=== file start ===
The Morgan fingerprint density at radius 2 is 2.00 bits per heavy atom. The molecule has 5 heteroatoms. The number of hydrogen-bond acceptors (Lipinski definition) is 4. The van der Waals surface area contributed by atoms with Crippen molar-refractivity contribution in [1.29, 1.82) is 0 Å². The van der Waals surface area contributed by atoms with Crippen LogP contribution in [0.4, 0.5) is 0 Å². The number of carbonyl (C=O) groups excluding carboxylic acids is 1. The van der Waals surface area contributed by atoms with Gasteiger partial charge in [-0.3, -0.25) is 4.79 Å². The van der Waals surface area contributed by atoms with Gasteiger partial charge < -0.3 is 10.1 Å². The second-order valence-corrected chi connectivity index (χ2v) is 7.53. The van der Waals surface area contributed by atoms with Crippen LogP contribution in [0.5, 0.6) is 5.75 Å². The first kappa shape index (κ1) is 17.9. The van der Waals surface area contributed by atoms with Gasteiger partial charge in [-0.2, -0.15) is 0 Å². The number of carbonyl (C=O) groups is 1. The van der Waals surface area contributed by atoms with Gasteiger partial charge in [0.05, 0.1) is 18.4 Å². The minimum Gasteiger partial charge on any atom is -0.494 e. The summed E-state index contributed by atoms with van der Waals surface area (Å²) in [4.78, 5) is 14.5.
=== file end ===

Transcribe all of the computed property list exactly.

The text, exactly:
The Morgan fingerprint density at radius 2 is 2.00 bits per heavy atom. The molecule has 5 heteroatoms. The number of hydrogen-bond acceptors (Lipinski definition) is 4. The van der Waals surface area contributed by atoms with Crippen molar-refractivity contribution in [1.29, 1.82) is 0 Å². The van der Waals surface area contributed by atoms with Crippen LogP contribution in [0.4, 0.5) is 0 Å². The number of carbonyl (C=O) groups excluding carboxylic acids is 1. The van der Waals surface area contributed by atoms with Gasteiger partial charge in [-0.3, -0.25) is 4.79 Å². The van der Waals surface area contributed by atoms with Gasteiger partial charge < -0.3 is 10.1 Å². The second-order valence-corrected chi connectivity index (χ2v) is 7.53. The van der Waals surface area contributed by atoms with Crippen LogP contribution in [0.5, 0.6) is 5.75 Å². The first kappa shape index (κ1) is 17.9. The van der Waals surface area contributed by atoms with Gasteiger partial charge in [-0.2, -0.15) is 0 Å². The number of carbonyl (C=O) groups is 1. The van der Waals surface area contributed by atoms with Gasteiger partial charge in [0.05, 0.1) is 18.4 Å². The minimum Gasteiger partial charge on any atom is -0.494 e. The summed E-state index contributed by atoms with van der Waals surface area (Å²) in [4.78, 5) is 14.5.